only became the mainstream explanation much later, when we gained a more
sophisticated understanding of how the Solar System formed.

After all, it wasn't _that_ long ago that the theory that a passing star dragged
material out of the Sun, making our system one of a *very few* with planets, was
considered a serious contender. Back in the 1930s, say, it was still around.

John Savard
Michael F. Stemper
2018-08-22 15:30:36 UTC
Permalink
Post by Quadibloc
Post by b***@dontspam.silent.com
There is a talk by Michael Ovenden on his "non-consensus science"
theory that a Saturn-sized planet between Mars and Jupiter exploded.
https://open.library.ubc.ca/collections/citraudio/items/1.0135218
What's unusual in his theory is that the planet was about the size of Saturn.
Maybe the violence of the explosion also explains why Mars is so small.
As noted, ever since Bode's Law, which was formulated even before the first
asteroids were discovered - and which prompted the search for them - the idea
that there was once one bigger planet in that slot, just like in all the others,
and some disaster broke it up, was a *natural* one.
Kepler expressed this idea as "Inter Jovem et Martem planetam
interposui", which RAH later used as a chapter title in _The Rolling
Stones_.
Post by Quadibloc
The idea that, instead, Jupiter's gravity prevented a planet from being formed
there (and explains why Mars isn't bigger than the Earth, and, for that matter,
why Earth isn't bigger than Venus)
Well, that last bit certainly qualifies as "non-consensus" science.
Post by Quadibloc
After all, it wasn't _that_ long ago that the theory that a passing star dragged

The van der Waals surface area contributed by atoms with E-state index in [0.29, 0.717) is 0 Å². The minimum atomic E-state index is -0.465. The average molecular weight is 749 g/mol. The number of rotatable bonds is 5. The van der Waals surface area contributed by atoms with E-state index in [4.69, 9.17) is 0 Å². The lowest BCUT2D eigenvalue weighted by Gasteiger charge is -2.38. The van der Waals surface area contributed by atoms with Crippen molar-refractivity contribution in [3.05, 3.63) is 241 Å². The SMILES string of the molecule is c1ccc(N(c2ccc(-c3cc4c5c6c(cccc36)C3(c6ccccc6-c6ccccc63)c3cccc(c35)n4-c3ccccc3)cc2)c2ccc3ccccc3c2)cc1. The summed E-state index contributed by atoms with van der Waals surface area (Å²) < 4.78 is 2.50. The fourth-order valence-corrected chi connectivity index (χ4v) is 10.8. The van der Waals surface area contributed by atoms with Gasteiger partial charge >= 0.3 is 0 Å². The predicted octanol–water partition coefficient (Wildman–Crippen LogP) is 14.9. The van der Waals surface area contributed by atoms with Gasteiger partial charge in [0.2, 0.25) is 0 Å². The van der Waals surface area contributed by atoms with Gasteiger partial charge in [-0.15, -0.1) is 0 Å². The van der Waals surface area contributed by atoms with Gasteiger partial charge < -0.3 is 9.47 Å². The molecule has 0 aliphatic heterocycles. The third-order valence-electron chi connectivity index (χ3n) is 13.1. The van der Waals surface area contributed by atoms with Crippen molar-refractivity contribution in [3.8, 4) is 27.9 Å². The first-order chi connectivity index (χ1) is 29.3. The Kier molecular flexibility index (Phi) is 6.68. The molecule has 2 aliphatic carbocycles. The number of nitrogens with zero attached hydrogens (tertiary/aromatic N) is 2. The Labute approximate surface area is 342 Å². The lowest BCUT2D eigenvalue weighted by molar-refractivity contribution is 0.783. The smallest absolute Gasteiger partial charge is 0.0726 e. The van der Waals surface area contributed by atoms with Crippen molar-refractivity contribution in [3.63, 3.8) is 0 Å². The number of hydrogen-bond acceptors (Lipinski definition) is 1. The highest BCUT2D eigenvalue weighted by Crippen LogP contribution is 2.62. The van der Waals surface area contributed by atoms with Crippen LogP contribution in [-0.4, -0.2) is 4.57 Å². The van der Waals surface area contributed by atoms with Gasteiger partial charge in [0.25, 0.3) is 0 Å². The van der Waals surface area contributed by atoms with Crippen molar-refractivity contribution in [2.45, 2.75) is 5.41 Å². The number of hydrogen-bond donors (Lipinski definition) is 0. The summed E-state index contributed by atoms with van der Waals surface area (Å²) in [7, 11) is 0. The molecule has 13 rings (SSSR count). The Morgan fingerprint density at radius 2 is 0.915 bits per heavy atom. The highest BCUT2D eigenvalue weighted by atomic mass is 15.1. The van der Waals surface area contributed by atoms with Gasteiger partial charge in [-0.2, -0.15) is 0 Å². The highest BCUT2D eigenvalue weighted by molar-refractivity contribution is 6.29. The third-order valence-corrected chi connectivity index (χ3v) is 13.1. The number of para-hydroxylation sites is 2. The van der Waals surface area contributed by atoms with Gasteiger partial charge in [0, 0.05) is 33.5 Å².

material out of the Sun, making our system one of a *very few* with planets, was
considered a serious contender. Back in the 1930s, say, it was still around.
And used by Doc Smith as part of the cosmology of the Lensmen series,
put into the mouth of Kimball Kinnison in Chapter 5 of _Gray Lensman_.
(Supported by Wacky Williamson, a science fiction writer)
--
Michael F. Stemper
Always use apostrophe's and "quotation marks" properly.
Quadibloc
2018-08-22 05:00:12 UTC
Permalink
Post by James Nicoll
Analog Science Fiction/Science Fact, June 1977 edited by Ben Bova
https://jamesdavisnicoll.com/review/nothing-without-a-woman-or-a-girl
I can't comment too much without reading the actual issue instead of your column.

But while the point in the essay "Tunnel Visionaries" is certainly valid, I can
quite understand why such issues are hardly ever discussed.

For one thing, the people doing the discussing feel themselves competent to deal
with the rockets and the rivets. For another, once we actually *have* the
ability to build... a space station, or a generation ship to Alpha Centauri...
then discussing how to organize its crew or inhabitants will be a practical
exercise instead of a fantasy.

The first story you mention, Eyes of Amber, has a premise that seems odd to me
at first glance. If, on Titan, there is political intrigue leading to people
getting killed, then obviously the moral imperative is to put a stop to such
goings-on and turn Titan into a thoroughly peaceful and thoroughly democratic
realm.

Assuming there's some sort of non-interference rule in place, then the idea of
pruriently mining Titan for high drama ought to be a non-starter. Not
particularly for moral reasons: if you're going to stand idly by and let
innocent alien intelligent beings be murdered, televising the proceedings is but
adding insult to injury.

Instead, the rationale would be the following:

Given that one other intelligent race has been found, the possibility that yet
others exist, including some that are far more advanced than Earth's humans,
suggests itself.

If a non-interference principle is considered the normal Galactic way of doing
things, they may not have shown themselves to humans.

Now then: if political intrigue on Titan is being used as a source of
entertainment on Earth, what does this indicate about the motivations of Earth
in not interfering in politics on Titan?

In other words, instead of worrying about moral ideals, which as far as anyone
knows, aren't being _enforced_, shouldn't they be worried about Earth's
*reputation* in the Galaxy at this point?

Of course, to be fair, stories written by *men* with far larger plot holes are
easy to find.

John Savard